Club looks back on photographers’ work

Sue Dawson.
Sue Dawson.

MORPETH CAMERA CLUB

On Tuesday, May 1 the final meeting of the 2017/18 season at Morpeth Camera Club was prepared and presented by Davy Bolam, the club’s Digital Competition Secretary.

The evening commenced with a short presentation of images from the 2017 Dingwall National Projected Image Competition.

Dingwall Camera Club was one of the founder members of British Photographic Exhibitions and established a nationally respected slide competition that later changed to accept PDIs.

Club members were treated to a selection of entries that had gained awards and acceptances — these images underlined the very high standard of work that this salon attracts.

Morpeth Camera Club’s annual awards presentation followed, with Davy announcing the results of this season’s competition, and in turn he invited each author to discuss their successful entries.

First award was the Bates Cup for Landscape PDIs.

In third place was Lone Tree Malham by Mark Harrison; in second place was Wharnley Burn Autumn Colour, also by Mark; and the winner of the Bates Cup was Dawn on Lagazuoi, by Steve McDonald.

The Browell Trophy for Natural History PDIs followed.

In third place was Grub’s Up by George Sudlow. Second place went to Brian Morris for Wild Garlic, and the winner of the Browell Trophy was Paul Appleby with his image entitled Skein Of Canada Geese Over The Aln Estuary.

The Projected Digital Image Worker of the Year, which is awarded to the member who has accumulated most marks throughout the season in PDI competitions, came next.

It saw Brian Morris in third place, Paul Appleby in second place, and joint winners Steve Mcdonald and Mark Harrison sharing The Shield Trophy.

The following category, The Colour Print Worker of the Year, is awarded to the member who has accumulated most marks over the season in colour print competitions.

Third place went to Davy Bolam, joint second place was awarded to Roseanne Robinson and Paul Appleby, with the winner Sue Dawson collecting the Colour Cup.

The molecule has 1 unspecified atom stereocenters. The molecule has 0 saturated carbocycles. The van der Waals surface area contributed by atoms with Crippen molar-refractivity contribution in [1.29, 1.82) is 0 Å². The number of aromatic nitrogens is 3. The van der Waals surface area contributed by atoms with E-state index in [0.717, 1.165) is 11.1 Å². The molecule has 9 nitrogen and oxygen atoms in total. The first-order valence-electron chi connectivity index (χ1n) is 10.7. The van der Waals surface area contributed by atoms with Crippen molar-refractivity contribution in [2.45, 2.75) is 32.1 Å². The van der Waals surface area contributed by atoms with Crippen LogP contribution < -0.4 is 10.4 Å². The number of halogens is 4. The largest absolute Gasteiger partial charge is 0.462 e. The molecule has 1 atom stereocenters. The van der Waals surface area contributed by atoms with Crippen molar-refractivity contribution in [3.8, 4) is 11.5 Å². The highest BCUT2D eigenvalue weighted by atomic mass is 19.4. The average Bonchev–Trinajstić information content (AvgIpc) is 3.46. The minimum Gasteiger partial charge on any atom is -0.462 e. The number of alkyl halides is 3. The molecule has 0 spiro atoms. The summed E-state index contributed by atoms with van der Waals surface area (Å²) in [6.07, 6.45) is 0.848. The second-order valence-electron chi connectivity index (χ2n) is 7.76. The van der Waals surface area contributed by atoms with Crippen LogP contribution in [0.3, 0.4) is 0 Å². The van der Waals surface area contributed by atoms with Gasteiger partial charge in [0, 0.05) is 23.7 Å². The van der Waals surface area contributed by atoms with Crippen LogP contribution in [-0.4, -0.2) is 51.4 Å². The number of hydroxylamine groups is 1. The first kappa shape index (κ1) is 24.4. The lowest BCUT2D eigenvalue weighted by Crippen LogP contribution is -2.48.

Next came the Monochrome Print Worker of the Year. This is awarded to the member gaining the most marks in monochrome print competitions over the season.

In third place was Peter Downs; in second place was Davy Bolam; and the winner was Sue Dawson, who became the guardian of the beautiful encased bellows Camera Trophy for the next year.

The final trophy to be presented was for the Photographer of the Year.

In third place was Davy Bolam, second place went to Paul Appleby, and the deserved winner of the Photographic Plaque for amassing the most marks overall was awarded to Sue Dawson.

Throughout the presentations, examples of the award winners’ work were projected on screen.

In club competitions this season 32 members submitted a total of 184 colour prints, 147 mono prints and 243 digital images.

To close the presentation evening Davy provided an audio visual show of images representing club members’ work throughout the year.

Images were sourced from competitions, members’ evenings and the club’s website gallery, and 257 images were included from 30 different members.

Thoughtfully grouped into genre, colour and location, members enjoyed viewing their work set to calm, rhythmic and uplifting music.

Pictures of churches, old and contemporary, included interior views, stained glass windows, icons and statuary.

The People category included Goths, Beamish and studio portraits, candid street characters, children at play and historic re-enactments.

There was wildlife photography in abundance, including seabirds, waterfowl, birds of prey, otters, seals, penguins, foxes, elephant and pets.

In the Architecture section there were photographs of old doors and alleyways, quaint villages, modern, angular city architecture, lighthouse interiors, cathedrals, castles and bridges.

And included in the Natural History genre was a colourful selection of butterflies, bugs, flowers, dragonflies and water lilies.

The Landscape section, meanwhile, provided dramatic seascapes and pictures of islands, mountains, forests, lochs and waterfalls.

The audio visual presentation concluded with a Creative genre, featuring highly colourful abstract shots, smoke patterns, oil on water, fractalius flowers and graphic angular patterns.

Chairman Mark Harrison thanked Davy for all the hard work he had undertaken to provide an excellent evening of entertainment, and he congratulated all of the winners.

Another successful year for the club concluded with a buffet supper and another opportunity to view the club’s print exhibition, which accompanied the 21 Songs concert at Morpeth Town Hall.

Club members now look forward  to the series of local summer walks, which include day trips to photographic spots further afield and workshops, which will be organised by a variety of club members.

Morpeth Camera Club meets most Tuesdays between September and May in Morpeth Methodist Church, Howard Terrace. There is a varied programme of speakers, ‘in house’ evenings and competitions, with the aim for members to enjoy themselves and to improve their photography skills. For further information see www.morpethcameraclub.co.uk